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Stephen Downs, Robert Wood Johnson Foundation


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Designing Everyday Life to be Healthier

In the U.S., we spend more on health care than anywhere in the world, but we’re less healthy. While there are many reasons for this result, one is that we’ve created an environment in which it has become hard to be healthy. We eat poorly, we’re largely sedentary, we don’t sleep enough and we’re increasingly socially isolated. But our behaviors are driven by the cultural, physical and technological environments we’ve created. We’re asking people to swim upstream and our response is to tell people to swim harder. It’s not working. Instead we should ask what it would take to reverse the direction of the river.

We often use tech to try to change individual behaviors by providing data, information and prompts. What if instead we used tech to re-shape our environments to make healthy lifestyles the default? What if we re-engineered daily life — how we eat, sleep, move from place to place, and entertain ourselves — with health as a design goal? What if, instead of treating health like an app that sits on top of an operating system biased toward unhealthy behaviors, we built health deep into our collective OS?

This talk would examine how technology has historically shaped our daily lives, identify behaviors that designers could help facilitate through creative applications of emerging technologies and showcase illustrative examples of tech that’s starting to take on the challenge.

Published in: Healthcare
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Stephen Downs, Robert Wood Johnson Foundation

  1. 1. Designing Everyday Life to Be Healthier Steve Downs Robert Wood Johnson Foundation
  2. 2. Original image by Max Roser, Our World in Data. Extension by Eric Topol.
  3. 3. Antiqua & Barbuda Algeria United States Iran Paraguay Cape Verde Cuba Venezuela Tunisia Uruguay United States International Rank: Age-Related Disease Burden (2017 data) Source: Chang Y, Skirbekk V, Tyrovolas S, Kassebaum N, Dieleman J. Measuring population ageing: an analysis of the Global Burden of Disease Study 2017. Lancet Public Health 2019; 4: e159–67. Switzerland Singapore South Korea Japan Italy Kuwait Spain France Israel Sweden Peru Colombia Iceland Norway Canada Australia Andorra Panama Puerto Rico Cyprus Austria Bermuda Portugal Ireland Bahrain Finland Netherlands Maldives Nicaragua Luxembourg Belgium Qatar Denmark New Zealand Chile Malta United Kingdom Germany Costa Rica Taiwan Thailand Ecuador Iraq Greece Jordan Sri Lanka Slovenia Mexico Turkey Barbados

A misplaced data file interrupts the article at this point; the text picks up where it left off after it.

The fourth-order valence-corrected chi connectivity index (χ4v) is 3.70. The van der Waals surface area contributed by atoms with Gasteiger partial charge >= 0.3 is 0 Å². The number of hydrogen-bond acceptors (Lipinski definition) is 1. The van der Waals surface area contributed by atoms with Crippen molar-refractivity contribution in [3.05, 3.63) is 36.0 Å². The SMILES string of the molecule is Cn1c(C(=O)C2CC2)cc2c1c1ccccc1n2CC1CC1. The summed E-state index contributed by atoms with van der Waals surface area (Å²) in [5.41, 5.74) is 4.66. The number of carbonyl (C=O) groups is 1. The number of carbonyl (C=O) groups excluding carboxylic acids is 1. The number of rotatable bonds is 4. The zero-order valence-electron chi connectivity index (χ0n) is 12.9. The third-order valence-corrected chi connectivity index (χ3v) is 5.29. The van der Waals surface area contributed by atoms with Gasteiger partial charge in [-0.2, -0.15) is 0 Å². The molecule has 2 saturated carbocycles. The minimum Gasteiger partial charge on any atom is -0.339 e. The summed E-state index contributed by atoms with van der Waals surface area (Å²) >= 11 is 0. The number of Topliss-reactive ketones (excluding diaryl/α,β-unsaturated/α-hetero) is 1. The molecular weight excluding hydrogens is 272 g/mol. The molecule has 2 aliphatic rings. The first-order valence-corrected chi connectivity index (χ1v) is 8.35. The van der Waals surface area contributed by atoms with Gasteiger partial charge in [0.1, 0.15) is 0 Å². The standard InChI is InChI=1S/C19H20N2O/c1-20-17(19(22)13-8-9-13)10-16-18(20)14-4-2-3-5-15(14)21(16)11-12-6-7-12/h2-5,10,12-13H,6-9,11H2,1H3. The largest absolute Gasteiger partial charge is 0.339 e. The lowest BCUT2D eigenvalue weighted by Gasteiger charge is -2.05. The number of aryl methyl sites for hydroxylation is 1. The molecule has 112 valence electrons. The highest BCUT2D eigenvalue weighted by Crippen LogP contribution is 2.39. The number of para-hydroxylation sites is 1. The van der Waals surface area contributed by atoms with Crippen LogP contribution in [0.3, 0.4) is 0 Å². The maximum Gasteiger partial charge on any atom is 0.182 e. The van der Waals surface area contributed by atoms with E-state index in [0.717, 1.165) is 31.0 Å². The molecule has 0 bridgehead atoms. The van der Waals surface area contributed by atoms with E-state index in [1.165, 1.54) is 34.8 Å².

4. 4. photo credit: pandabearphotography
  5. 5. photo credit: Rafiq Sarlie
  6. 6. “The fundamental answer to why so many humans are now getting sick from previously rare illnesses is that many of the body's features were adapted in environments from which we evolved, but have become maladapted in the modern environments we have now created.”
  7. 7. Photo by Drew Farwell via
  8. 8. health is not an app
  9. 9. “We shape our buildings; thereafter they shape us.”
  10. 10. “We shape our buildings technologies; thereafter they shape us.”
  11. 11. photo credit: UltraSlo1
  12. 12. building health into the OS
  13. 13. cooking real food
  14. 14. moving around
  15. 15. sleeping
  16. 16. building social connection
  17. 17. spending time outdoors
  18. 18. f.lux
  19. 19. Park Time
  20. 20. photo credit: CommScope
  21. 21. photo credits: CommScope, Wiyre Media
  22. 22. photo credit: Olabi Makerspace
  23. 23. photo credits: Nest, Scott Lewis, Sho Hashimoto and Scott Lowensohn
  24. 24. photo credits: Karlis Dambrans, Scott Lewis and Marc van der Chijs
  25. 25. photo credit: Mediated Matter Group, MIT Media Lab
  26. 26. What Comes Next?
  27. 27. Thank you! Steve Downs @stephenjdowns
  28. 28. @HXDCONF #HXD2019 Designing for Systemic Change